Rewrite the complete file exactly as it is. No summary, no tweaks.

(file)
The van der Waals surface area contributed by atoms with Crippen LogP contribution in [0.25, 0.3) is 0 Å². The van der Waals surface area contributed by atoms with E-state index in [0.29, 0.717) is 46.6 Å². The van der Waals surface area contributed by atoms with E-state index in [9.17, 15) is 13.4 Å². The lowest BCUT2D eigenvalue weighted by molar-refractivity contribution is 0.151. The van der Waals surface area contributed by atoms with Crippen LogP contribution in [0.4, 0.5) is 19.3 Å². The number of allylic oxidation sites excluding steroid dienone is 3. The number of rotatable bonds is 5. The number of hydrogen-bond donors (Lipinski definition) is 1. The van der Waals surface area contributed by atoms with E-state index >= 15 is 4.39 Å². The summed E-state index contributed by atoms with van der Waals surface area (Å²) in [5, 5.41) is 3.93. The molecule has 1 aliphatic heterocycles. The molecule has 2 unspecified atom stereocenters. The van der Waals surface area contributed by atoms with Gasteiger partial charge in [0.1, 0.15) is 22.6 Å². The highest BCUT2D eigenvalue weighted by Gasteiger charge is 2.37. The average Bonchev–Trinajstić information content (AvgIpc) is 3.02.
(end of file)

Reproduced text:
The van der Waals surface area contributed by atoms with Crippen LogP contribution in [0.25, 0.3) is 0 Å². The van der Waals surface area contributed by atoms with E-state index in [0.29, 0.717) is 46.6 Å². The van der Waals surface area contributed by atoms with E-state index in [9.17, 15) is 13.4 Å². The lowest BCUT2D eigenvalue weighted by molar-refractivity contribution is 0.151. The van der Waals surface area contributed by atoms with Crippen LogP contribution in [0.4, 0.5) is 19.3 Å². The number of allylic oxidation sites excluding steroid dienone is 3. The number of rotatable bonds is 5. The number of hydrogen-bond donors (Lipinski definition) is 1. The van der Waals surface area contributed by atoms with E-state index >= 15 is 4.39 Å². The summed E-state index contributed by atoms with van der Waals surface area (Å²) in [5, 5.41) is 3.93. The molecule has 1 aliphatic heterocycles. The molecule has 2 unspecified atom stereocenters. The van der Waals surface area contributed by atoms with Gasteiger partial charge in [0.1, 0.15) is 22.6 Å². The highest BCUT2D eigenvalue weighted by Gasteiger charge is 2.37. The average Bonchev–Trinajstić information content (AvgIpc) is 3.02.